Singapore’s stock market seems to have caught the Covid-19 bug with the benchmark Straits Times Index (STI) falling 1.4% to 2,534.6 points last week.

This follows weaker economic sentiment, softness in the labour market, record-low interest rates and for several companies on the Singapore Exchange, lower dividend yields.

However, Real Estate Investment Trusts (REITs) and business trusts are expected to remain promising investment options as they “maintain dividend visibility in guidance ranges supported by well diversified portfolios and longer leases,” according to Maybank Kim Eng (MKE) analysts Thilan Wickramasinghe, Chua Su Tye and Lai Gene Lih.

Particularly, the analysts point out Cromwell European REIT (CE REIT) and Prime US REIT (PRIME) for their diversified tenant bases comprising the government, MNCs and large corporates. 

Several of these companies also focus on the technology sector – which has been growing exponentially since the Covid-19 pandemic – through facilities such as data centres that are looking to expend.

“Divestments and low gearing levels provide both with opportunities for acquisitions – especially in high growth cities and sectors,” MKE’s analysts elaborate.

Specifically, CE REIT’s sponsor –Australian-listed Cromwell Property Group – announced a strategic tie-up with software company Stratus to invest and manage the rollout of a data centre property platform across Europe and Asia Pacific.

This is in line with the REIT’s goal to acquire logistics assets with a potential entry into data centres in Germany and neighbouring countries. 

CE REIT owns 95 primarily freehold properties in seven European countries, giving it a net lettable area of 1.4 square metres. As at end-June, the REIT was valued at €2.1 billion ($3.4 billion).

Over in the US, PRIME owns 12 Class A office buildings across 10 markets, giving it a net lettable area of 3.9 square feet. Collectively, these gave it a valuation of US$1.4 billion ($1.9 billion).

PRIME’s leasing activity has gained traction with the addition of 82.5 square feet in 1H20 ended June and 36,000 square feet after that through positive reversions.

For instance, a +8.5% rental reversion was achieved on long-term leases with over 60% of renewed by existing tenants. MKE’s analysts predict “rental reversions should stay positive, with its portfolio in-place rents at 7.5% below asking rents”.

Aside from CE REIT and PRIME, MKE’s analysts have their eyes on Keppel Infrastructure Trust (KIT) for its diversification across business and assets. 

In particular, they like it for its focus on essential products and services which provides it with “strong, defensible cash flows despite the current macroeconomic uncertainty”.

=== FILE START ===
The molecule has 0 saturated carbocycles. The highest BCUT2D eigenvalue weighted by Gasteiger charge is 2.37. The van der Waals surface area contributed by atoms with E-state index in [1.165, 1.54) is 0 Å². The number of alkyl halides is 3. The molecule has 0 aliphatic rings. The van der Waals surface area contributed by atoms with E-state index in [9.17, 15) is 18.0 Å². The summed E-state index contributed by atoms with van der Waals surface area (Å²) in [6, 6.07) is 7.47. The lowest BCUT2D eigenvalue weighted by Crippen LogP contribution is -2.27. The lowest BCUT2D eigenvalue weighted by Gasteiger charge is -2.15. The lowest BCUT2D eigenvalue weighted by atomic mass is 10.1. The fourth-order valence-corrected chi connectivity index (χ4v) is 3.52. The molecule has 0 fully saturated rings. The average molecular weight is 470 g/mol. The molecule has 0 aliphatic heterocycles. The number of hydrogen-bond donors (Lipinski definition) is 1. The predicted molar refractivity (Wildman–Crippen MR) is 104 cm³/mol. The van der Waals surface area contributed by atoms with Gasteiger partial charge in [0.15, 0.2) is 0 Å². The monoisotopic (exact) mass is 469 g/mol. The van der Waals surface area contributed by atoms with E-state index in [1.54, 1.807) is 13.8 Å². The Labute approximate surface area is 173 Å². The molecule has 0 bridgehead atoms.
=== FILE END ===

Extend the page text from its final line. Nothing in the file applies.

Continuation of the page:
With an AUM (Assets Under Management) of $5.0 billion as at end June MKE’s analysts write that it is the “largest diversified business trust listed in Singapore”.” Unlike REITs, KIT can invest in all asset classes and has no gearing limits,” they add.

Specifically, businesses and assets in their distribution and networking segment – which provide the essential services of town gas production, telecoms and electricity transmission – accounted for 60.4% of the trust’s distributable cashflows for 1H2020. 

This is a 53.3% year-on-year jump from the year before, MKE’s analysts observe.

Recovering ports 

An interesting bright spot MKE’s analysts point out is ports – particularly, sea ports such as Hong Kong-based Hutchison Port Holdings Trust (HPHT) which has been seeing a turnaround in its throughput volumes.

With operations in the ports of Hong Kong and Shenzhen – the company had faced a decline in operations of 8% and 12% year-on-year respectively in 1H2020 ended June. 

But, it is already starting to see a turnaround as it heads into 2H2020 ending December. “Volumes from the Pearl River delta region is recovering as lockdowns eases and demand for replenishment inventory strengthens,” note MKE’s analysts.

“Management expects a strong August with the overall momentum carrying through in 3Q and 4Q. [They are] seeing an improvement in customer performance so does not believe discounts are required”.

This stems from the confidence that the incremental impact from trade tensions between the US and China “will not be more than what existed half a year ago,” MKE analysts say.

Meanwhile, airports are also seeing some semblance of activity as countries ease their lockdowns and movement control orders. This spells good news for the likes of China Aviation Oil (CAO) and SIA Engineering, according to MKE’s analysts.

One of the largest jet fuel traders in the region, CAO supplies to over 40 international airports and some 30 – 40% of domestic demand on a cost-plus basis.

In detailing the company’s strengths, the analysts say: “CAO has a 30% dividend pay-out policy and will continue to observe this despite the current challenging operating conditions. CAO has a strong balance sheet of USD407m (50% net cash-to-equity, no debt), and is not averse to taking on debt financing if a suitable M&A candidate comes along”.

Back home, SIA Engineering – an aviation maintenance, repair and overhaul company – has been quivering from the heft of the Covid-19 bug. This caused its 1QFY21 revenue/net profit to fall 54%/74% respectively as flight frequencies handled a historic low.

“If not for government support schemes, such as the jobs support scheme, it would have recorded a loss of SGD36.7 million,” MKE analysts estimate. 

Still, the trio see merits in the company from the imposition of safely measures, prudent financial management and positioning itself for a recovery.

“Management believes its strong balance sheet (cash balance of SGD562.6 million and little debt) is sufficient to help SIAEC weather the COVID-19 pandemic,” they observe.

“When flights resume, segments such as line maintenance are expected to recover the fastest, followed by other segments”.